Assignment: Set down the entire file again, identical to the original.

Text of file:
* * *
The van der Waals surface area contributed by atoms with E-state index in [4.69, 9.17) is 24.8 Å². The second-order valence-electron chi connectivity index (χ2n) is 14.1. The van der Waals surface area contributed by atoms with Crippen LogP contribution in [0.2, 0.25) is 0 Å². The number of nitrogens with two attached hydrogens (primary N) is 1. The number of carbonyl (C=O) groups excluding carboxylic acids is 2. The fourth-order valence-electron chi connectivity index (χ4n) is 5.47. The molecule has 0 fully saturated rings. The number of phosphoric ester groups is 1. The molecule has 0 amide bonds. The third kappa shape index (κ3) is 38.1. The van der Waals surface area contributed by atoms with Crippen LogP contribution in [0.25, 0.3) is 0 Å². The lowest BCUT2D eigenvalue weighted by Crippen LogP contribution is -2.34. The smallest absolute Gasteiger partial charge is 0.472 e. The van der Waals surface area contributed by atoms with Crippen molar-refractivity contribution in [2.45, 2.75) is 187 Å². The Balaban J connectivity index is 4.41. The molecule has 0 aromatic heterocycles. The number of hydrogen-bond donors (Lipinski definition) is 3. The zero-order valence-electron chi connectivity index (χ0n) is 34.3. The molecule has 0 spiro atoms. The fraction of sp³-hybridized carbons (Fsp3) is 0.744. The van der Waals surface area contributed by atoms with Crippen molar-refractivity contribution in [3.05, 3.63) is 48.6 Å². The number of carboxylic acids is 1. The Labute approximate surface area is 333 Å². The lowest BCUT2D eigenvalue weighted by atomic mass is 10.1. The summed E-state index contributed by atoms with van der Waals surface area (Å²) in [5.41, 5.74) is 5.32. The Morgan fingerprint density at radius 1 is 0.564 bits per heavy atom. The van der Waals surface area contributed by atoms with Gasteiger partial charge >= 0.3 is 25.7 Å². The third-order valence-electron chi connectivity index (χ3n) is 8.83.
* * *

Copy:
The van der Waals surface area contributed by atoms with E-state index in [4.69, 9.17) is 24.8 Å². The second-order valence-electron chi connectivity index (χ2n) is 14.1. The van der Waals surface area contributed by atoms with Crippen LogP contribution in [0.2, 0.25) is 0 Å². The number of nitrogens with two attached hydrogens (primary N) is 1. The number of carbonyl (C=O) groups excluding carboxylic acids is 2. The fourth-order valence-electron chi connectivity index (χ4n) is 5.47. The molecule has 0 fully saturated rings. The number of phosphoric ester groups is 1. The molecule has 0 amide bonds. The third kappa shape index (κ3) is 38.1. The van der Waals surface area contributed by atoms with Crippen LogP contribution in [0.25, 0.3) is 0 Å². The lowest BCUT2D eigenvalue weighted by Crippen LogP contribution is -2.34. The smallest absolute Gasteiger partial charge is 0.472 e. The van der Waals surface area contributed by atoms with Crippen molar-refractivity contribution in [2.45, 2.75) is 187 Å². The Balaban J connectivity index is 4.41. The molecule has 0 aromatic heterocycles. The number of hydrogen-bond donors (Lipinski definition) is 3. The zero-order valence-electron chi connectivity index (χ0n) is 34.3. The molecule has 0 spiro atoms. The fraction of sp³-hybridized carbons (Fsp3) is 0.744. The van der Waals surface area contributed by atoms with Crippen molar-refractivity contribution in [3.05, 3.63) is 48.6 Å². The number of carboxylic acids is 1. The Labute approximate surface area is 333 Å². The lowest BCUT2D eigenvalue weighted by atomic mass is 10.1. The summed E-state index contributed by atoms with van der Waals surface area (Å²) in [5.41, 5.74) is 5.32. The Morgan fingerprint density at radius 1 is 0.564 bits per heavy atom. The van der Waals surface area contributed by atoms with Gasteiger partial charge >= 0.3 is 25.7 Å². The third-order valence-electron chi connectivity index (χ3n) is 8.83.